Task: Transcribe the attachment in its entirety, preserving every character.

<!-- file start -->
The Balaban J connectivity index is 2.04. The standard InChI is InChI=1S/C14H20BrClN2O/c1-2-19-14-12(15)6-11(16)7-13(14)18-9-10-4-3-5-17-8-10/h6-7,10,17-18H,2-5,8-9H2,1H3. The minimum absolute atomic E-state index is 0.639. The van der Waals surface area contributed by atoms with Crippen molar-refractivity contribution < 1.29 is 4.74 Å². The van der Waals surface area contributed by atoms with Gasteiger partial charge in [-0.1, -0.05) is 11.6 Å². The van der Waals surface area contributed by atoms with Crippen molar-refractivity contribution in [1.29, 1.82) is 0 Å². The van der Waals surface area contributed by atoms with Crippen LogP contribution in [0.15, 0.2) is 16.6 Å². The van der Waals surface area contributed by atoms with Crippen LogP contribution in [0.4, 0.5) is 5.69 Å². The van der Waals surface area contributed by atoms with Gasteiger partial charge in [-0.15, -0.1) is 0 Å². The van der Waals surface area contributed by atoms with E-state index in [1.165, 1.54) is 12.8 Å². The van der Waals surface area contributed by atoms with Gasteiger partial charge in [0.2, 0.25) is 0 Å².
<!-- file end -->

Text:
The Balaban J connectivity index is 2.04. The standard InChI is InChI=1S/C14H20BrClN2O/c1-2-19-14-12(15)6-11(16)7-13(14)18-9-10-4-3-5-17-8-10/h6-7,10,17-18H,2-5,8-9H2,1H3. The minimum absolute atomic E-state index is 0.639. The van der Waals surface area contributed by atoms with Crippen molar-refractivity contribution < 1.29 is 4.74 Å². The van der Waals surface area contributed by atoms with Gasteiger partial charge in [-0.1, -0.05) is 11.6 Å². The van der Waals surface area contributed by atoms with Crippen molar-refractivity contribution in [1.29, 1.82) is 0 Å². The van der Waals surface area contributed by atoms with Crippen LogP contribution in [0.15, 0.2) is 16.6 Å². The van der Waals surface area contributed by atoms with Crippen LogP contribution in [0.4, 0.5) is 5.69 Å². The van der Waals surface area contributed by atoms with Gasteiger partial charge in [-0.15, -0.1) is 0 Å². The van der Waals surface area contributed by atoms with E-state index in [1.165, 1.54) is 12.8 Å². The van der Waals surface area contributed by atoms with Gasteiger partial charge in [0.2, 0.25) is 0 Å².